This archeological period is called the Late Period and is divided into Late Period I (6th to 13th centuries) and Late Period II (14th to 16th centuries). In Late period I the region of Valle del Cauca was inhabited by the Early Sonso culture, Bolo, Sachamate and La Llanada. During Late Period II the region was inhabited by the Late Sonso Culture, Pichinde, Buga and Quebrada Seca. Their development is attributed to population growth. Almost all the settlers in the area became subject to the rule of one main Cacique.
The first 67 Spanish explorers arrived in the area after founding the village of Popayán, in an expedition from Quito headed by Sebastián de Belalcázar. In the Valle del Cauca the explorers founded the village of Villa de Ampudia, named after one of them, Juan de Ampudia. By orders of Belalcázar the village was then moved to the Riviera of the Cauca River, within the Gorrones indigenous people's territory. In 1536, a Captain Muñoz ordered the city to be moved to the Valley, where the Village of Cali was founded on 25 July of that same year. Another Spanish explorer, Juan de Vadillo, coming from the village of Cartagena de Indias, entered Cali on 23 December 1538 with a second group of explorers, but he returned to Cartagena, leaving many of his men behind including Pedro Cieza de León. A third group of explorers, led by Admiral Jorge Robledo under orders of Lorenzo de Aldana, advanced to the North of the Valle del Cauca and founded the villages of Anserma (now part of Caldas Department; 15 August 1539), Cartago (9 August 1540), and Antioquia (25 November 1541), and under command of Pascual de Andagoya who came from Panama to Cali with a fourth group of explorers.
The Department of Valle del Cauca was created by decree number 340 April 16, 1910 which also created 12 other departments for Colombia. The Valle del Cauca Department was a result of the union of four former departments; Cartago, Buga, and Cali.
The government of Valle del Cauca is similarly set up as the Government of Colombia in which there are three branches of power; judicial, executive and legislative with control institutions at government level. The executive branch in Valle del Department is represented by the Governor of Valle del Cauca Department, the legislative branch is represented by the Department Assembly of Valle del Cauca and its deputies and the judicial is represented by the four department level of the Judicial Branch of Colombia; Superior Tribunal of Cali, Penal Court of the Circuit of Cali, the Administrative Tribunal of Valle del Cauca and Superior Military Tribunal for military cases. Valle del Cauca Department has 42 municipalities, each one having a mayor which is a popularly elected representative of the governor.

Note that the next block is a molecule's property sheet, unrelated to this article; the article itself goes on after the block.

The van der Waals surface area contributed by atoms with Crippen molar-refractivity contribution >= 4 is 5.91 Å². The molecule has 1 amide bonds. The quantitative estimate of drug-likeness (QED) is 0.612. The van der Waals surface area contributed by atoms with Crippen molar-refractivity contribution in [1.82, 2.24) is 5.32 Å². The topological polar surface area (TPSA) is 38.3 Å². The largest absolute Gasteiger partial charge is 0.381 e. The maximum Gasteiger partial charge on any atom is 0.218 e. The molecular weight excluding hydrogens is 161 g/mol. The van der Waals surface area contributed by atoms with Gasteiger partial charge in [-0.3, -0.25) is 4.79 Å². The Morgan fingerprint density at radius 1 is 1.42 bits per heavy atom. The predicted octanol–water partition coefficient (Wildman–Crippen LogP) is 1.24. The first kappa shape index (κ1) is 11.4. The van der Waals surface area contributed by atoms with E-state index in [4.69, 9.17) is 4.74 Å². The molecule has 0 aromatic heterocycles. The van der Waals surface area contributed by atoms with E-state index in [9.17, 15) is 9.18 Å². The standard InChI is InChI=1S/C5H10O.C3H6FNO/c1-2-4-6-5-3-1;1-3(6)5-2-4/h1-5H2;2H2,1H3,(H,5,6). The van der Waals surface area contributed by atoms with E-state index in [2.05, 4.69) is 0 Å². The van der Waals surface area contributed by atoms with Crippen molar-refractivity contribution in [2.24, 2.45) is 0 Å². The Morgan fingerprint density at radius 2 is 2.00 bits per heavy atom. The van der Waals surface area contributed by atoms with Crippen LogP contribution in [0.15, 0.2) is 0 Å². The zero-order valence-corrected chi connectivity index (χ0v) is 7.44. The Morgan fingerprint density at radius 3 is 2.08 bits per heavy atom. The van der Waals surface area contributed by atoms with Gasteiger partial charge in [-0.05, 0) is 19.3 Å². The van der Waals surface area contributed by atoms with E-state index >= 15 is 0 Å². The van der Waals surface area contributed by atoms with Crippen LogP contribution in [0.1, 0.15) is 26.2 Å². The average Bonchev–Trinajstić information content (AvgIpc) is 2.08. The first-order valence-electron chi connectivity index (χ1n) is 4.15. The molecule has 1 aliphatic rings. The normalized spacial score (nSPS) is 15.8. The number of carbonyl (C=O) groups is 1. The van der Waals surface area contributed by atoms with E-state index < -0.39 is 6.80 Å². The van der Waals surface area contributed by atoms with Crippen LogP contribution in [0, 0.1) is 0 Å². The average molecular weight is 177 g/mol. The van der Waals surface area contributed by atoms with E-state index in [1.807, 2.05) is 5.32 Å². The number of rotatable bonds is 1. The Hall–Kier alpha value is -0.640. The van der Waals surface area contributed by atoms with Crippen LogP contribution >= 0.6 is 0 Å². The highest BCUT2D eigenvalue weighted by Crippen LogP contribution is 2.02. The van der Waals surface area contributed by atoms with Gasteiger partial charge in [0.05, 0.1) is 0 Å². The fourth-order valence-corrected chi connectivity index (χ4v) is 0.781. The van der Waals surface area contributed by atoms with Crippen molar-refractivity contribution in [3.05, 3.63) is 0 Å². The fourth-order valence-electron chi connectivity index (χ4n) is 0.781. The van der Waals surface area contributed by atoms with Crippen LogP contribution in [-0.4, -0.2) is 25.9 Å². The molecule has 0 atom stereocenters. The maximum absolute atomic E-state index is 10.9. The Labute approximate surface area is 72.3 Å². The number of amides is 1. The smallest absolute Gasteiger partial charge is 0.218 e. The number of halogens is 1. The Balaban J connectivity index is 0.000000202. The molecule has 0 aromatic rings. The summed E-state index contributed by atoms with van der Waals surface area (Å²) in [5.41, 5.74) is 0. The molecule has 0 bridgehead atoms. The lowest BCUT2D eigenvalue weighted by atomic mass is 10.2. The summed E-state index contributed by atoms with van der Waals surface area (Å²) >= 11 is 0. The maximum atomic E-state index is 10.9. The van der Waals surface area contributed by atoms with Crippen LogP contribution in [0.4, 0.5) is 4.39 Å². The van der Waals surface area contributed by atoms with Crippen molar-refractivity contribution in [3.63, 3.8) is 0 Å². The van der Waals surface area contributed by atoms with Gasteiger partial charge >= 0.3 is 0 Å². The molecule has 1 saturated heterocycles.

Valle del Cauca has a diversified economy. Its valley contains sugarcane, cotton, soy, and sorghum crops, and there are coffee crops in the mountains. The department is known for its sugar industry, which provides sugar to the markets of the rest of the country and nearby countries. The sugar is obtained from the large sugar cane plantations, which were introduced to the department by Sebastián de Belalcázar. The production by the city of Yumbo also stands out, where several companies are found, most prominently the paper and cement businesses. The port at Buenaventura is Colombia's main port on the Pacific coast, allowing for the import and export of goods, and is of great importance for the economy of both the department and the country.
More than 80% of the population lives in cities or towns. The coverage of public services is among the highest in the country, with electrical power and education standing out the most. The food most closely associated with the department is sancocho de gallina, a stew made with an old hen, potatoes, yucca, corn and other ingredients; the characteristic flavor comes from a herb called cimarron or recao (Eryngium foetidum).
The capital of the department is Santiago de Cali, with approximately 2,800,000 inhabitants, was founded by Sebastián de Belalcázar in 1536. It is made up of 42 municipalities, the most populous being, from north to south, Cartago (Famous for its craftsmanship, its embroidery and for the "Casa del Virrey", House of the Viceroy), Roldanillo (Venue of the museum on the artist Omar Rayo), Tuluá (Located in the middle of the department), Yumbo (Industrial capital of the department venue for more than 2000 Industries of various types), Ginebra, Palmira, Buga and Jamundí.
Population of towns over 100,000 inhabitants (Not metropolitan areas):